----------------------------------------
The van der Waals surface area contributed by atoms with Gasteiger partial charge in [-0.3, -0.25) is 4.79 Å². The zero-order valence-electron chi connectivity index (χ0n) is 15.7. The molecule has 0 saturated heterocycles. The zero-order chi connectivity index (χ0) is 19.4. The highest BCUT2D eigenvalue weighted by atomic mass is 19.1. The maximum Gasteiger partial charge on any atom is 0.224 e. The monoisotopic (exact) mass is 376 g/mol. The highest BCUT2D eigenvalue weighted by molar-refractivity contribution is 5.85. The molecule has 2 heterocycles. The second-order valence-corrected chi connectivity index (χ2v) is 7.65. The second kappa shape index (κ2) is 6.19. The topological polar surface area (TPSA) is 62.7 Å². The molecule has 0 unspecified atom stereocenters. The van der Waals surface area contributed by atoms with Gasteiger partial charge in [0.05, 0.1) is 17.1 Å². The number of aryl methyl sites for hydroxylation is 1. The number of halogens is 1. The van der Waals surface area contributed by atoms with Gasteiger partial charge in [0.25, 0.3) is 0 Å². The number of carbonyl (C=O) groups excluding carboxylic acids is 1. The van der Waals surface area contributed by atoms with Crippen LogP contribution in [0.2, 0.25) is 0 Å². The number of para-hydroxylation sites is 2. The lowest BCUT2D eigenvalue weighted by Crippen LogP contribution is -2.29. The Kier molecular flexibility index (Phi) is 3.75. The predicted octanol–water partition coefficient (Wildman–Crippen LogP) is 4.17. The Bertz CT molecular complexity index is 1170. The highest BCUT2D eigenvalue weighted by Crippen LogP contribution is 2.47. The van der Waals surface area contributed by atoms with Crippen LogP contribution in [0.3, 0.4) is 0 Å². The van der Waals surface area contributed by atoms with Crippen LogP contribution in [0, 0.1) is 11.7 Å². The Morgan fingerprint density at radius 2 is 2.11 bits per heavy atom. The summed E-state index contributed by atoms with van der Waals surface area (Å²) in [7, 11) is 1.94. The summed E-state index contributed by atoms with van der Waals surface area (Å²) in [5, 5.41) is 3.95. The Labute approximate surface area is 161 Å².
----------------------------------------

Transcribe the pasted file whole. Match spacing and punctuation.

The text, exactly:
The van der Waals surface area contributed by atoms with Gasteiger partial charge in [-0.3, -0.25) is 4.79 Å². The zero-order valence-electron chi connectivity index (χ0n) is 15.7. The molecule has 0 saturated heterocycles. The zero-order chi connectivity index (χ0) is 19.4. The highest BCUT2D eigenvalue weighted by atomic mass is 19.1. The maximum Gasteiger partial charge on any atom is 0.224 e. The monoisotopic (exact) mass is 376 g/mol. The highest BCUT2D eigenvalue weighted by molar-refractivity contribution is 5.85. The molecule has 2 heterocycles. The second-order valence-corrected chi connectivity index (χ2v) is 7.65. The second kappa shape index (κ2) is 6.19. The topological polar surface area (TPSA) is 62.7 Å². The molecule has 0 unspecified atom stereocenters. The van der Waals surface area contributed by atoms with Gasteiger partial charge in [0.05, 0.1) is 17.1 Å². The number of aryl methyl sites for hydroxylation is 1. The number of halogens is 1. The van der Waals surface area contributed by atoms with Gasteiger partial charge in [0.25, 0.3) is 0 Å². The number of carbonyl (C=O) groups excluding carboxylic acids is 1. The van der Waals surface area contributed by atoms with Crippen LogP contribution in [0.2, 0.25) is 0 Å². The number of para-hydroxylation sites is 2. The lowest BCUT2D eigenvalue weighted by Crippen LogP contribution is -2.29. The Kier molecular flexibility index (Phi) is 3.75. The predicted octanol–water partition coefficient (Wildman–Crippen LogP) is 4.17. The Bertz CT molecular complexity index is 1170. The highest BCUT2D eigenvalue weighted by Crippen LogP contribution is 2.47. The van der Waals surface area contributed by atoms with Crippen LogP contribution in [0.3, 0.4) is 0 Å². The van der Waals surface area contributed by atoms with Crippen LogP contribution in [0, 0.1) is 11.7 Å². The Morgan fingerprint density at radius 2 is 2.11 bits per heavy atom. The summed E-state index contributed by atoms with van der Waals surface area (Å²) in [7, 11) is 1.94. The summed E-state index contributed by atoms with van der Waals surface area (Å²) in [5, 5.41) is 3.95. The Labute approximate surface area is 161 Å².